Afterguard, the world’s first heads-up display for sailors


Sailing has always been about cutting edge precision – from carefully plotted maps, to handcrafted compasses and sextants. And now they have the latest and greatest in instant data – a Heads Up Display, popularised by the Terminator in the saw way that Minority Report made developers fall in love with gesture-based interfaces.

Wearables are very much the new battleground for innovative technology – although it remains to be seen whether they end up triumphing like tablets or crashing and burning like netbooks. You might be familiarwith the Recon Jet – a HUD for general sports performance. The Jet pairs with a smartphone and provides all sorts of useful performance metrics – speed, distance, elevation and more and connects with heart rate monitors, cadence sensors and all sorts. The Afterguard HUD is a stock Recon Jet with custom sailing software designed by Afterguard.

The Afterguard HUD is definitely not a fashion item but it helps that it doesn’t look quite as ridiculous as Google Glass. The system does seem a little bit bulky but needs to be robust for intense performance sport conditions. However, weighing in at only 60 grams they aren’t particularly heavy. They also promise 4-6 hours of battery life and the ability to swap batteries, so it’s a durable system, with the challenges of intense competition very much foregrounded in their design.

The units feature polarised lenses, a high resolution display (with IR gaze detection), an HD camera with microphone and speaker and an optical touchpad that works in rain, snow, sleet and sun, with or without gloves. The dual core CPU packs bluetooth, Wifi, ANT+ and GPO with an onboard gyroscope, accelerometer, magnetometer, altimeter and thermometers. That’s a pretty serious amount of tech to ram into some eyewear.

I’m not a sailor, but even I know that racing on the high seas is insanely technical, and that competitions can be won or lost similar on who had the best data, quickest and can react to it fastest – much like market trading. And Afterguard take competition serious – the tech inside the HUD was last seen in the America’s Cup, where the cream of the sailing world battle it out.

Ross Macdonald, two time Olympic medallist in sailing said: “Heads-up Displays have only ever been seen before on-board America’s Cup boats. So often, the cutting-edge technology on these boats hasn’t made it to other race classes. The Afterguard system is one of those rare occasions when it has.”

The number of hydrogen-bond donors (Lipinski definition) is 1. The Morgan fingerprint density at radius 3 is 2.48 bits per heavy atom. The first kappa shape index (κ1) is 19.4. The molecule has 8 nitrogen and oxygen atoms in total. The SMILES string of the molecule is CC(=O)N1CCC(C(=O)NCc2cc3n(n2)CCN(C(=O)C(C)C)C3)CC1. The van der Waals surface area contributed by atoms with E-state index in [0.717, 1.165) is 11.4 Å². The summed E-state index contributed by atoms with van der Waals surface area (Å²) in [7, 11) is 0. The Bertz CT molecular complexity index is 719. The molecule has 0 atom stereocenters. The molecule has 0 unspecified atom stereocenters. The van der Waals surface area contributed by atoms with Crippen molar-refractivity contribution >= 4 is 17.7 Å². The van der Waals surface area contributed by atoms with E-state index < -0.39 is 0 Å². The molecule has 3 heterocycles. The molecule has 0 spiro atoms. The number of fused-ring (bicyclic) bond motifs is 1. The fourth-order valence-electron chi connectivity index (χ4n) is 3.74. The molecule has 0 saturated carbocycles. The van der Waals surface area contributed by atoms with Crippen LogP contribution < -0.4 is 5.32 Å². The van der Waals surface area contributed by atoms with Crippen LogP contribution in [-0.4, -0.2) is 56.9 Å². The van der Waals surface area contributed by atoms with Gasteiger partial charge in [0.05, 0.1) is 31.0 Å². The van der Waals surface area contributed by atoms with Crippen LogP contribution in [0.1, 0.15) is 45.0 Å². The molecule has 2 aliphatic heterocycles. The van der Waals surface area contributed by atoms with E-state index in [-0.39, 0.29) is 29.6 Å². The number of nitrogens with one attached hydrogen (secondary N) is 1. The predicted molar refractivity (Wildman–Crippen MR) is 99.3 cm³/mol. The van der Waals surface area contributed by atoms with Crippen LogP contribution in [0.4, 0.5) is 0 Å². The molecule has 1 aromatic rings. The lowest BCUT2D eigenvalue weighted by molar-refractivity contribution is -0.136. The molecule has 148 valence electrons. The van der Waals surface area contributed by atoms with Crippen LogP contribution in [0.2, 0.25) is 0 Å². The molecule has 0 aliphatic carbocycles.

The Afterguard has a Central Communications Unit that syncs with your boat’s onboard instruments and wirelessly streams that data to the crew’s HUDs (and it claims to work with any system on any boat, needing nothing more than a screwdriver to mount). This data is then enhanced by the onboard sensors, giving each crew member at-a-glance information for snap judgements.

Check out the video here:

The Afterguard displays a range of metrics to the crew, such as speed, wind angle, heel, depth and polar targets. And the system is smart enough to know which crew member needs to know what, and when – helping you sail as one.

But it’s not just raw performance data – there’s also sound tactical advice. Virtual Tactician tracks the direction you are looking in and helps when you are trying to clear a boat – way more advanced than using lines marked on a deck or a compass. You can tell at a glance if you competition is ahead and if there is room to cross.

The full Afterguard system is available for $1899 for the month of April before increasing to $2499.

Top 5 Cycling Gadgets


Cycling has been in the news a lot lately, with the trialling of Dutch-style segregated roundabouts appearing alongside less positive stories about fatal road accidents. However, technology is playing a big part in improving the lives of Britain’s cyclists, and this list of gadgets and apps will assist with everything from safety and maintenance through to fitness and entertainment.


1. Safety

Road safety has historically been a major problem for cyclists, and HGVs have been involved in over 50 per cent of cycling deaths since 2010, despite only making up around four per cent of our road traffic. Now, a brand new device called Cycle Alert aims to eliminate the blind spots that can precede collisions with lorries and trucks. This ingenious system sends direct warnings to the drivers of nearby HGVs, alerting them to the presence of any bicycle within two metres. This is achieved by a unit (carried on either the bike or cyclist) communicating with sensors in the lorry cab, immediately triggering a warning alarm and flashing light.